WASHINGTON, June 1, 2017 /PRNewswire/ -- Yesterday the Secretary of Interior signed Secretarial Order (S.O.) 3352. The S.O. attempts to open over 11 million acres of fragile habitat to oil & gas drilling by reversing a 2013 plan that balanced energy development with the protection of five Special Areas in the Western Arctic: Teshekpuk Lake, Colville River, Utukok River Uplands, Peard Bay and Kasegaluk Lagoon.
The original Integrated Activity Plan already allowed for drilling in over 11 million acres of the 22.8 million-acre Western Arctic, while protecting 11 million acres critical to fish, wildlife and Native Alaskan subsistence. The plan was supported by over 400,000 Americans including sportsmen, Alaska Native subsistence users, and villages, tribes and other organizations representing more than 90 Alaskan villages.
"The Western Arctic is one of the last places that supports Native Alaskan culture and subsistence living," said Danielle Murray, Senior Director at the Conservation Lands Foundation. "Secretary Zinke's reckless order shows his true colors, and places greater value on ConocoPhillips' quarterly reports than on the Americans who live there."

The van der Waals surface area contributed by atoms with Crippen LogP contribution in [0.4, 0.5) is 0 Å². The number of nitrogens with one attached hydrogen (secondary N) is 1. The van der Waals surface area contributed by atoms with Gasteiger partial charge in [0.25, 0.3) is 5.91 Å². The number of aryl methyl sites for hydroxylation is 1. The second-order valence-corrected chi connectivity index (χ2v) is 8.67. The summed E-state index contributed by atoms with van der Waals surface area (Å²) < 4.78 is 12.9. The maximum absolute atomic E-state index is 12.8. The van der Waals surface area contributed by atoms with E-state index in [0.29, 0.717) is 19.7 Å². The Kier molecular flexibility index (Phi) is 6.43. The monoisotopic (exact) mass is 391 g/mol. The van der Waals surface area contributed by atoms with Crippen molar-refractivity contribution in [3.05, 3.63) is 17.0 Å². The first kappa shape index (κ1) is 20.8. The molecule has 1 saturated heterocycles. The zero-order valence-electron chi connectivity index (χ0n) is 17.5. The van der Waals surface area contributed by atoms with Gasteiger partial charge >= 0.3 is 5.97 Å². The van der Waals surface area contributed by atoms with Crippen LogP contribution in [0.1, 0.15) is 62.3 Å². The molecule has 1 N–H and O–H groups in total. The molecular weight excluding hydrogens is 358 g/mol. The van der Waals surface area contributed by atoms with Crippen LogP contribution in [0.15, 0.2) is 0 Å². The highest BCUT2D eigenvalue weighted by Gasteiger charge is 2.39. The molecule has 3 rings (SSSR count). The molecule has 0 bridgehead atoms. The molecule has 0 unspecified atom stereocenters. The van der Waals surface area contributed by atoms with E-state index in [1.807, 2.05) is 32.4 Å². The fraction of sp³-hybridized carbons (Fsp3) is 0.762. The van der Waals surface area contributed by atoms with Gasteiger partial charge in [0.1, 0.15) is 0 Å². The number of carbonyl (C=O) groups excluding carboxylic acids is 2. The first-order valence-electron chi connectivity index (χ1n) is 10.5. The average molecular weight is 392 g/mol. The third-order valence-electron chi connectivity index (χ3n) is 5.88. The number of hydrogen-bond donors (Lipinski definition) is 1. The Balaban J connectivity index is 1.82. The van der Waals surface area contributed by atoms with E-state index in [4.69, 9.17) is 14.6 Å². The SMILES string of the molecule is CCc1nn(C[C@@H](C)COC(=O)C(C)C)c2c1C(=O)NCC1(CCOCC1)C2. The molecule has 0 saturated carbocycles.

"Revisiting a carefully crafted management plan that was finalized after a massive public process only several years ago is irresponsible, and the fact that this administration is doing so shows that they are only interested in developing our special public lands, not conserving the full range of values on them that so many Americans hold dear," stated Peter Van Tuyn, Managing Partner at Bessenyey & Tuyn, LLC in Anchorage, Alaska.
The Western Arctic is home to many wild and some endangered species including grizzlies, wolverines, wolves, musk-ox, polar bears and beluga whales, and provides breeding grounds for an immense number of shorebirds and waterfowl. The region most under threat, Teshekpuk Lake, hosts 32,000 caribou for calving season during the summer months.
"This action by Zinke negates years of public input by Alaskans particularly on the North Slope. The original plan balanced habitat protection with development—it's a plan that works for Alaskans," stated Michael Wald, former BLM Resource Advisory Council Member and Co-owner and Guide at Arctic Wild. "I've guided here for 15 years, and my clients are awe-inspired by the wild nature and abundant wildlife in the region. I am disheartened by Zinke's desire to open up this entire region to oil and gas development without public input."
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SOURCE Conservation Lands Foundation